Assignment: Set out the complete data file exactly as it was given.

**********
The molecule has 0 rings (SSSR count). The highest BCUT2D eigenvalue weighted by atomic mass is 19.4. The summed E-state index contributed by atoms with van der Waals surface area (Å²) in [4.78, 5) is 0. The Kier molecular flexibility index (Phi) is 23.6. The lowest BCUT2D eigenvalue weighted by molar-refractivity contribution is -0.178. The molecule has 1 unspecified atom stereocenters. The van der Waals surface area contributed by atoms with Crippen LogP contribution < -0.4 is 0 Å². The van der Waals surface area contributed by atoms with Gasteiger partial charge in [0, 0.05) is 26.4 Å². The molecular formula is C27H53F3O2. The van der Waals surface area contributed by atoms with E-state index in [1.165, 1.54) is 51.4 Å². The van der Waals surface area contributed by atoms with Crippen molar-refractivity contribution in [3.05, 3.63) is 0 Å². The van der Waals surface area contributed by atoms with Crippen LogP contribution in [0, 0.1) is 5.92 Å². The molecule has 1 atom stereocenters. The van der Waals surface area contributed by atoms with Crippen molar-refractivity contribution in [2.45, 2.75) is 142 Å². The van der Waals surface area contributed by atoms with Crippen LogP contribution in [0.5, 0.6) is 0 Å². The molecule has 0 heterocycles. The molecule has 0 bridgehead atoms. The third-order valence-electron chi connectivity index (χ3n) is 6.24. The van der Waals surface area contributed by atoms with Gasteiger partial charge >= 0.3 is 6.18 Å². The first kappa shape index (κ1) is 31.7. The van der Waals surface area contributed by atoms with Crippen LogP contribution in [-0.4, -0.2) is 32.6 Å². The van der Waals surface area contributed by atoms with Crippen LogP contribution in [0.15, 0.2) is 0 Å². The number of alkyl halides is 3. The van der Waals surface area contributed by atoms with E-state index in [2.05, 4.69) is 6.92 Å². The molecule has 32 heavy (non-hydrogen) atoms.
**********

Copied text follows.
The molecule has 0 rings (SSSR count). The highest BCUT2D eigenvalue weighted by atomic mass is 19.4. The summed E-state index contributed by atoms with van der Waals surface area (Å²) in [4.78, 5) is 0. The Kier molecular flexibility index (Phi) is 23.6. The lowest BCUT2D eigenvalue weighted by molar-refractivity contribution is -0.178. The molecule has 1 unspecified atom stereocenters. The van der Waals surface area contributed by atoms with Crippen LogP contribution < -0.4 is 0 Å². The van der Waals surface area contributed by atoms with Gasteiger partial charge in [0, 0.05) is 26.4 Å². The molecular formula is C27H53F3O2. The van der Waals surface area contributed by atoms with E-state index in [1.165, 1.54) is 51.4 Å². The van der Waals surface area contributed by atoms with Crippen molar-refractivity contribution in [3.05, 3.63) is 0 Å². The van der Waals surface area contributed by atoms with Crippen LogP contribution in [0, 0.1) is 5.92 Å². The molecule has 1 atom stereocenters. The van der Waals surface area contributed by atoms with Crippen molar-refractivity contribution in [2.45, 2.75) is 142 Å². The van der Waals surface area contributed by atoms with Crippen LogP contribution in [0.5, 0.6) is 0 Å². The molecule has 0 heterocycles. The molecule has 0 bridgehead atoms. The third-order valence-electron chi connectivity index (χ3n) is 6.24. The van der Waals surface area contributed by atoms with Gasteiger partial charge >= 0.3 is 6.18 Å². The first kappa shape index (κ1) is 31.7. The van der Waals surface area contributed by atoms with Crippen LogP contribution in [-0.4, -0.2) is 32.6 Å². The van der Waals surface area contributed by atoms with Crippen LogP contribution in [0.15, 0.2) is 0 Å². The number of alkyl halides is 3. The van der Waals surface area contributed by atoms with E-state index in [2.05, 4.69) is 6.92 Å². The molecule has 32 heavy (non-hydrogen) atoms.